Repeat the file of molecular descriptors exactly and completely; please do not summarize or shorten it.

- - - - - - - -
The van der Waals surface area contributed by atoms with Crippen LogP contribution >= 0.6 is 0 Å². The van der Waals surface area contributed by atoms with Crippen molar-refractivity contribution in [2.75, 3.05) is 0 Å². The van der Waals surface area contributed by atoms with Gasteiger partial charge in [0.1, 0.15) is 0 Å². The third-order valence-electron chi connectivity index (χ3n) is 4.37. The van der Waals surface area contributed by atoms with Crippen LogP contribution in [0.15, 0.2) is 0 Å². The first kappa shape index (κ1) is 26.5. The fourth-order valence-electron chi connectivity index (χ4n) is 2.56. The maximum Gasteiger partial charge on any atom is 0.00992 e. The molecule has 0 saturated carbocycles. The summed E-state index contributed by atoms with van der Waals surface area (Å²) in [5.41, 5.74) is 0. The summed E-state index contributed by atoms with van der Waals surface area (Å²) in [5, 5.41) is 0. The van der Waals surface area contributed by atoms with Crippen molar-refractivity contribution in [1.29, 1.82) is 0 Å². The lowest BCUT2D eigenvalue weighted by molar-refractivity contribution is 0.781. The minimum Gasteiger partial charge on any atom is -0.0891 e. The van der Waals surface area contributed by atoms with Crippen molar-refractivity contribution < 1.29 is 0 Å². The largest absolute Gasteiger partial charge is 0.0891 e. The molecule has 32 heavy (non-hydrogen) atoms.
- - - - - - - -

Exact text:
The van der Waals surface area contributed by atoms with Crippen LogP contribution >= 0.6 is 0 Å². The van der Waals surface area contributed by atoms with Crippen molar-refractivity contribution in [2.75, 3.05) is 0 Å². The van der Waals surface area contributed by atoms with Gasteiger partial charge in [0.1, 0.15) is 0 Å². The third-order valence-electron chi connectivity index (χ3n) is 4.37. The van der Waals surface area contributed by atoms with Crippen LogP contribution in [0.15, 0.2) is 0 Å². The first kappa shape index (κ1) is 26.5. The fourth-order valence-electron chi connectivity index (χ4n) is 2.56. The maximum Gasteiger partial charge on any atom is 0.00992 e. The molecule has 0 saturated carbocycles. The summed E-state index contributed by atoms with van der Waals surface area (Å²) in [5.41, 5.74) is 0. The summed E-state index contributed by atoms with van der Waals surface area (Å²) in [5, 5.41) is 0. The van der Waals surface area contributed by atoms with Crippen molar-refractivity contribution in [1.29, 1.82) is 0 Å². The lowest BCUT2D eigenvalue weighted by molar-refractivity contribution is 0.781. The minimum Gasteiger partial charge on any atom is -0.0891 e. The van der Waals surface area contributed by atoms with Crippen molar-refractivity contribution < 1.29 is 0 Å². The largest absolute Gasteiger partial charge is 0.0891 e. The molecule has 32 heavy (non-hydrogen) atoms.